The second challenge is that every vendor seems to be trying to label themselves as software-defined. There are no subcategories. There is no universally agreed-upon standard of what software-defined means. There was no way for us to differentiate from someone like Nexenta, which is what I would call a standard iSCSI storage-area network [SAN] or maybe a NAS device. What we've done is put software on both the server and the storage side. Because of the software benefits, we can do policy-based management and handle the data differently by understanding data at the server side. That's a different solution than taking your storage controller and software and putting it on any hardware.
How do you evaluate the competitive landscape for hyper-converged platforms in 2015?
Symons: We are seeing explosive growth and adoption of hyper-convergence, both in terms of people purchasing and [the number] of vendors. I expect we'll see twice the number of hyper-converged vendors by the end of the year. Roughly 32% of our fourth-quarter revenue came from sales of the hyper-converged systems that we introduced at the tail end of last year. That's completed sales. We went from zero to 32%. In our pipeline this quarter, 62% of projected revenue comes from hyper-converged.
How do you distinguish your hyper-converged storage from competitors' platforms?
Symons: We have the scale-out capabilities to get over some of the issues other hyper-converged vendors face. As you scale, most hyper-converged solutions protect data by mirroring, and in some cases if you want real protection at an enterprise level, you have to have two mirrors. With two mirrors, if I wanted 12 TB of usable data, that means I need 36 TB of raw data. The erasure coding Gridstore uses means I can have the same two levels of protection, but only have to give up one-third the raw capacity -- I would need 18 TB [rather than] 36 TB of raw capacity.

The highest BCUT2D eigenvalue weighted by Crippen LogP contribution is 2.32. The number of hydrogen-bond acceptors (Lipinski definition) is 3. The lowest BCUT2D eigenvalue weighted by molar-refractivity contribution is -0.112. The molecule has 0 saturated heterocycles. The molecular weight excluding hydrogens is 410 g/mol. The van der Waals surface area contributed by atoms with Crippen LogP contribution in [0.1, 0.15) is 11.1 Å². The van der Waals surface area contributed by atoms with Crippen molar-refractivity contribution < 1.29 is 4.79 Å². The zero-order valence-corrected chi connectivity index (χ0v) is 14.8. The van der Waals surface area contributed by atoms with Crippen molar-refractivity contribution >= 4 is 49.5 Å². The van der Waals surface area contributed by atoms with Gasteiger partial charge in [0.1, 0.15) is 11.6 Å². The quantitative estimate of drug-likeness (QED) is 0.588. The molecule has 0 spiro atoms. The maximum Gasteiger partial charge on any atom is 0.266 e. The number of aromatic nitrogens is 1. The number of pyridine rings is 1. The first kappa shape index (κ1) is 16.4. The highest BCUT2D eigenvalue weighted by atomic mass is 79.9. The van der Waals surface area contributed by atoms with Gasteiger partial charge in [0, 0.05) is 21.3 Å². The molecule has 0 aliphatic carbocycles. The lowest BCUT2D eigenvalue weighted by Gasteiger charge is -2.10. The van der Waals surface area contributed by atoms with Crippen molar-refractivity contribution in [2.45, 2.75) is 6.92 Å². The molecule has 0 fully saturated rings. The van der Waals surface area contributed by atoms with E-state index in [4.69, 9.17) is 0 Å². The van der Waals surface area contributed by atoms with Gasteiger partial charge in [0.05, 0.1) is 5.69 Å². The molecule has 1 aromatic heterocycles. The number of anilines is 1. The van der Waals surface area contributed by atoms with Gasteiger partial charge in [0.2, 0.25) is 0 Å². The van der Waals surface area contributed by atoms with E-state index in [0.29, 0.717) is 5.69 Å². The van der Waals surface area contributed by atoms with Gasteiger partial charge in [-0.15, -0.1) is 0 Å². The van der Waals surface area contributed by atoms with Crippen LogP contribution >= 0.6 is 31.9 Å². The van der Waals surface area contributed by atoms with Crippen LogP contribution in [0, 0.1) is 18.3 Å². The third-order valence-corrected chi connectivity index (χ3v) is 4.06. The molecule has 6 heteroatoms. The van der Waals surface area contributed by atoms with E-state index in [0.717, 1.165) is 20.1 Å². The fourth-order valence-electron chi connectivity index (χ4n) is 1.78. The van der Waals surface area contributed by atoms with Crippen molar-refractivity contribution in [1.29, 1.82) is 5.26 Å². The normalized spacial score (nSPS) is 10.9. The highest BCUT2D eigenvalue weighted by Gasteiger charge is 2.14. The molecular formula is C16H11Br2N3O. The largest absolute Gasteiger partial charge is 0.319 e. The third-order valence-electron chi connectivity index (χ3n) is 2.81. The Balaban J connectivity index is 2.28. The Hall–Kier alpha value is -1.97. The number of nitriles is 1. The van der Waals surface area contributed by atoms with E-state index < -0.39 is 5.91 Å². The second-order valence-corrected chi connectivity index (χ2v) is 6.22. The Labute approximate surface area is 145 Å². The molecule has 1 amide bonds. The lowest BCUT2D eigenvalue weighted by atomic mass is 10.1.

Virtualization broke storage as we knew it, because admins no longer can guarantee the performance of a particular virtual machine [VM] -- the easiest way is to continue to overprovision. Our ability to fine-tune the I/O controller on a per-VM basis is a real strong differentiator. We can deliver an all-flash hyper-converged system, because we only have to use a small amount of additional storage to provide multilevel protection.